2024 CSDMS meeting-068


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=Systemic analysis of the tradeoffs associated with management strategies for natural and built Mississippi River outlets =

Laura Manuel, Tulane University New Orleans Louisiana, United States. lmanuel2@tulane.edu
Ehab Meselhe, Tulane University New Orleans Louisiana, United States.
Kelin Hu, Tulane University New Orleans Louisiana, United States.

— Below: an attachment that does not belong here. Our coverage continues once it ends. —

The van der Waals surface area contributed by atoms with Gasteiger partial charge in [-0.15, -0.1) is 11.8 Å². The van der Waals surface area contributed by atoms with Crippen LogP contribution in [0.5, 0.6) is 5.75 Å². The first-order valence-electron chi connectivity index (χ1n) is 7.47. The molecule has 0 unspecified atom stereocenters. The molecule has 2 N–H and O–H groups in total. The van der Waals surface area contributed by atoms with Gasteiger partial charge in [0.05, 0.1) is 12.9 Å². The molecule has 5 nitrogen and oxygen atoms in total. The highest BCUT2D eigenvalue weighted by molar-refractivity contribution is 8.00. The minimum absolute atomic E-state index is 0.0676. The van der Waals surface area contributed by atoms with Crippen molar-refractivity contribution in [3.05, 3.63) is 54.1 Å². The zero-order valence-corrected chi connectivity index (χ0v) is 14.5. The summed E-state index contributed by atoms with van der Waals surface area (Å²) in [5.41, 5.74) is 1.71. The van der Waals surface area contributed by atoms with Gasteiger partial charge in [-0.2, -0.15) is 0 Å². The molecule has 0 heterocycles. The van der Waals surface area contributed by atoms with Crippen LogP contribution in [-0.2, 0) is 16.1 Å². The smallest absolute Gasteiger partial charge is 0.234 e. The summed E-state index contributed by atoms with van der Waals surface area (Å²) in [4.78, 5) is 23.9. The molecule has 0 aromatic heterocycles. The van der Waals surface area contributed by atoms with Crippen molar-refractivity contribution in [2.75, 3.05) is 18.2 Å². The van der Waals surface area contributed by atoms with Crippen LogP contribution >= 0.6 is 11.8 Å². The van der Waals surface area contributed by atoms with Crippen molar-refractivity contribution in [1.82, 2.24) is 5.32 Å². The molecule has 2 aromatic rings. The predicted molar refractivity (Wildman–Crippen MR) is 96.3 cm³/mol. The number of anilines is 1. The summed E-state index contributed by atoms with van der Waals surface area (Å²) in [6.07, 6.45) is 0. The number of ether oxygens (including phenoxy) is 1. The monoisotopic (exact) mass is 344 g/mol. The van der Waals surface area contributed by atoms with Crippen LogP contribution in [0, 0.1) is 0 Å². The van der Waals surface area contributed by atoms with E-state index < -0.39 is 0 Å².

The lower Mississippi River drains a watershed of over 3.2 million square kilometers. The continental flux of water, sediment, and nutrients passes through the state of Louisiana in the last stretch of its journey to the Gulf of Mexico. A portion of the river detours, pronounced during high flow events, to the gulf through a series of natural and manmade diversions. Systemic understanding of the Mississippi River sediment and water resources partitioning among various outlets or diversions is crucial to the sustained function of the Northern Gulf of Mexico’s communities, habitats, and industries. This study discusses the development and application of a Delft3D FM 3-dimensional hydrodynamic, salinity, and temperature model of the Northern Gulf of Mexico. We used this model to analyze and quantify the tradeoffs among various management scenarios for freshwater allocation in the lower Mississippi River through existing and proposed infrastructure and natural openings. We also explored the possibility of varying the operational strategies of existing structures to investigate the changes in service and protection to communities in the receiving basins. To maximize the benefits of the Mississippi River’s water, sediment, and nutrients, this study emphasizes the continued analysis of management scenarios as an important step in the preservation and protection of the coast of the Gulf of Mexico while sustaining the support of relevant industries. We synthesized scoring metrics to facilitate communication of the efficacy of various management scenarios. The scoring metrics provide an evaluation framework covering physical, ecological and indirect socioeconomic criteria. This approach can be used for other complex natural systems to explore viable strategies and tradeoffs balancing ecosystem services with socioeconomic interests.